Virgil on December 12, 2013
Just after pouring into cheesecloth layered strainer

Just after pouring into cheesecloth layered strainer

I am taking an online course from Harvard called Science & Cooking: From Haute Cuisine to Soft Matter Science. Not for the faint of heart, it is actually a physics/chemistry class applied to cooking. But, some of the best and most innovative chefs in the world are part of it. For example Adrian Ferran, the father of molecular gastronomy. Enough said. I have to admit that I am not a math genius, so have a very hard time with that aspect. Yet, even if you don’t understand half the actual science, you can learn a lot.

For example, this week (I am on Week 2), the lesson explored energy, temperature, and heat and the science behind why adding heat (energy) to food makes it cook or otherwise do what you want it to do. In the lab, I made ricotta cheese. The principles demonstrated here is that adding acid (vinegar) to whole milk changes the milk. Yet, if you add heat AND the acid, you end up with something that actually tastes good. Without heat, it tastes nasty.I am going to share the recipe here, mine turned out really well, I’ll never buy ricotta again.

Ricotta cheese

  •  1 liter whole milk
  • 2 tablespoons white vinegar
  • 1/2 teaspoon salt

You need a thermometer that will measure at least down to 100 degrees F and up to at least 200 degrees F. I used a candy thermometer that went down to 100 degrees, but a more precise one would have been better that went below 100 degrees F. A meat thermometer, except maybe for a digital one, doesn’t go down low enough.

Mix milk and salt in a pot and place on stove. Prepare a large bowl with ice and water to make an ice bath to quickly cool down your

Ricotta before going in fridge

Ricotta before going in fridge

mixture when the time comes. Also, prepare another large bowl with a strainer layered with four layers of cheesecloth. Now you are ready to heat the milk.

Heat the milk under medium high heat to 198 degrees F, stirring continuously. As soon as it reaches the correct temperature, remove from heat and, as quickly as possible, add the two tablespoons of white vinegar. Quickly stir the mixture for a second or two, no more than that. Let sit for about 15 minutes. Do not stir as this will disrupt the chemical process caused by the vinegar (acid). The milk starts to clump up and coagulate. After this, put in ice water bath until temperature reduces to 97 degrees F.

Next, pour mixture into the cheesecloth lined strainer and allow to drain. At this point, you can stir the mixture to help with the draining off of the whey. I found it necessary to pour off the whey as the fluid level reached the bottom of the strainer to ensure it continues to drain. Fold over the cheesecloth over the ricotta and let it sit in the fridge at least 20 minutes before eating. Mine rocks, I was really happy. This will be going in my next lasagna.


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China rejects US GMO corn shipments

China rejects US GMO corn shipments

Most countries in the developed world and many in underdeveloped nations ban or restrict use of Genetically Modified Organisms (GMOs). Most at least have laws requiring labeling of any foods that contain GMOs, so the consumer may decide. In most of the United States, Monsanto, other agribusiness giants, and USDA have gone full-tilt boogie to keep labeling away from US consumers, with huge donations funding efforts to defeat ballot measures to require labeling on the national and state levels.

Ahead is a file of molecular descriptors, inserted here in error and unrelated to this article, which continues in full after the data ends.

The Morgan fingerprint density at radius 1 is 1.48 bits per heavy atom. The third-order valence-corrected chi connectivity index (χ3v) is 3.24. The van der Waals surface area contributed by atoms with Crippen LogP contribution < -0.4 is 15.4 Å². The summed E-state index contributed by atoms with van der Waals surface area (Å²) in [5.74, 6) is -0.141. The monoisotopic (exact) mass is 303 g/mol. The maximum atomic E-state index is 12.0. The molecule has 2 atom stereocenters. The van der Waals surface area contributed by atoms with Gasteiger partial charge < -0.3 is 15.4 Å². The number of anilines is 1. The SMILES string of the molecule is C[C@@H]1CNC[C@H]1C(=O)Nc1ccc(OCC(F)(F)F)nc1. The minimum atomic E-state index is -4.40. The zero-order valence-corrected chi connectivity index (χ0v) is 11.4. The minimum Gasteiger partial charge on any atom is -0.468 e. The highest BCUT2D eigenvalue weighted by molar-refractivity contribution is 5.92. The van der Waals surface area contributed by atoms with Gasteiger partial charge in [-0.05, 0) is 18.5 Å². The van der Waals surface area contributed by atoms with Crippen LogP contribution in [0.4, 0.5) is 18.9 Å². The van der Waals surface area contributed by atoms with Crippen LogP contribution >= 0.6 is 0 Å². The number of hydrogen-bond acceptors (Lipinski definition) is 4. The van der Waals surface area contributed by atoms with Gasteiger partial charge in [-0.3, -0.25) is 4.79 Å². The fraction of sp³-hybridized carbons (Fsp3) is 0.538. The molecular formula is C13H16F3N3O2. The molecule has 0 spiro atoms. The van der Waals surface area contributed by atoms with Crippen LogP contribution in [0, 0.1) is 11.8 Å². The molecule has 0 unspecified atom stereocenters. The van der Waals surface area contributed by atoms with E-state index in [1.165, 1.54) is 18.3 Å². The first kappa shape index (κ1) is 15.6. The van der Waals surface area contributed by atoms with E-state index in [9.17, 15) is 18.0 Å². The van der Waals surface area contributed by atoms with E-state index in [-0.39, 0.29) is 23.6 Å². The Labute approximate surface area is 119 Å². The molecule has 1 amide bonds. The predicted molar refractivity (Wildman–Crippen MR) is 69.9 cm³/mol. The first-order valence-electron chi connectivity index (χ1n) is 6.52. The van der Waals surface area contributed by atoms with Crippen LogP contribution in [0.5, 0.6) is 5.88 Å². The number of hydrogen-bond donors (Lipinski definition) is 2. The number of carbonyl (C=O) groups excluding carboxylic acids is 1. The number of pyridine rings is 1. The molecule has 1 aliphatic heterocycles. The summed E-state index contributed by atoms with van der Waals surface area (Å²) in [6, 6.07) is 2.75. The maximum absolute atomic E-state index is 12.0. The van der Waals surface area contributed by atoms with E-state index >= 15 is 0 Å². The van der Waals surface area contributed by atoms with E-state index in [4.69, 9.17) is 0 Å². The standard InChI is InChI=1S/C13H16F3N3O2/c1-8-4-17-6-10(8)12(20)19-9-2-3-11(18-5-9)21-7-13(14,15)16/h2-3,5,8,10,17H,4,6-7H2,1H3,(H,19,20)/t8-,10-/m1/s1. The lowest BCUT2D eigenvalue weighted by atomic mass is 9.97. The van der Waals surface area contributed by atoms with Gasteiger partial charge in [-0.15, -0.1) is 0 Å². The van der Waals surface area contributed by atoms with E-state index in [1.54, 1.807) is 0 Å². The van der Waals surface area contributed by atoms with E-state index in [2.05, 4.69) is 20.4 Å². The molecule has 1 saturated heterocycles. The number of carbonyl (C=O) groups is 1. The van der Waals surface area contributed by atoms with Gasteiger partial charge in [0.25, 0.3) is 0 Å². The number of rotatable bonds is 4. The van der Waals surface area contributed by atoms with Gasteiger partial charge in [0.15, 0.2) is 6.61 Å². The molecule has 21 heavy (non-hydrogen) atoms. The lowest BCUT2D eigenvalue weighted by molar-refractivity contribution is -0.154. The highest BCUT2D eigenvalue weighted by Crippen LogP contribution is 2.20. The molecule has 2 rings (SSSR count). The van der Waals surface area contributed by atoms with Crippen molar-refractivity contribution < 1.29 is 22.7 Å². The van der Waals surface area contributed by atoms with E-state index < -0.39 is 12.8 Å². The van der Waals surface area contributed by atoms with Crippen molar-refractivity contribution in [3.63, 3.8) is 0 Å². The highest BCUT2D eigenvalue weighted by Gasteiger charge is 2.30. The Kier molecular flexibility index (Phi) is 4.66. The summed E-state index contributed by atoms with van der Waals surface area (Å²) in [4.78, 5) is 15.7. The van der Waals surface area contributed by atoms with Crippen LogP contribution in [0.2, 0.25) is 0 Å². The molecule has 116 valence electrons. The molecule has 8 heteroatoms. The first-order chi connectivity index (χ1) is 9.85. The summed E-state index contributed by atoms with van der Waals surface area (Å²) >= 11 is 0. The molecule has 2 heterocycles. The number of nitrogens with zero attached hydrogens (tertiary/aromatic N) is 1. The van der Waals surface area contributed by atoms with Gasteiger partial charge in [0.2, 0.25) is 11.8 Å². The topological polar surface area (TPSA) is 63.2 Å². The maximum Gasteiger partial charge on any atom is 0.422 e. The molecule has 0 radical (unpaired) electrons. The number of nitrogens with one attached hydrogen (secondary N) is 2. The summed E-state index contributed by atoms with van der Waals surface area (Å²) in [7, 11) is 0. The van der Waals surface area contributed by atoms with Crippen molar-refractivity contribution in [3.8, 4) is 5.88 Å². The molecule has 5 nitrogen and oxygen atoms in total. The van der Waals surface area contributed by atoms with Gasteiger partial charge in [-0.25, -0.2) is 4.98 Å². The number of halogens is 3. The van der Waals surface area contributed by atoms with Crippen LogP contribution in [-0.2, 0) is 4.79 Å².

In the latest round of GMO disasters for US growers (and I don’t feel sorry for any farmer planting GMO crops), China just rejected 120 million metric tonnes of corn tainted with an unapproved insect-resistant MIR 162 variety of corn (yes, China allows some GMO strains to be imported). Last month, they rejected 60 million tonnes for the same reason. The US is the largest corn exporter in the world and China is the third largest customer.

The European Union countries have also rejected countless imports of GMO contaminated goods from the United States. The question for me, is why do we fill orders to these countries with goods we know they don’t want. Do we think we might slip one over on them? Maybe and it is possible that has happened. Or, in the case of corn in particular, is the farmer planting non-GMO varieties honestly that have become contaminated by his neighbors GMO crop? This has been documented countless times and there is very little to be done to stop it. Barriers zones don’t work all the time, if ever. It is like pesticide drift from a conventional field to an organic field, yielding the organic crops useless as organic products. In the US, nothing is done about these things. It is a very sad failure by the USDA and the courts.

There are plenty of places to sell GMO crops, why don’t we honor the wishes of other countries that have the welfare of their citizens at heart, unlike the US, where anything goes in the world of food except for more and more restrictions on local small producers in the false name of “safety.” Meanwhile, our food supply gets worse and worse.

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Virgil on December 3, 2013
B17 Flying Fortress under attack

B17 Flying Fortress under attack. You can see the attacking German plane behind the tail and the tail gunner had his hands full with this attack.

Ice cream is a favorite among Americans, as well as in other countries. The US Air Force was actually founded in 1947, but during World War II, it was part of the Army, the US Army Air Corps. Probably the main heavy US bomber during that war was the B17, the “Flying Fortress.” In addition to bombs, it carried defensive machine guns at the front, sides, belly, and tail. Being a belly or tail gunner had to be scary as hell, especially if you couldn’t get out of your compartment and the plane had to do a crash landing. I knew a guy once who was a belly gunner on one of these things. Those machine guns were the plane’s only defense against enemy fighters and the bombers were not overly fast or maneuverable. You hopefully also had some friendly fighter planes around to help protect you. Beside enemy fighters, there was the ever present flak and anti-aircraft guns on the ground. The men who flew and manned these bombers were incredibly brave.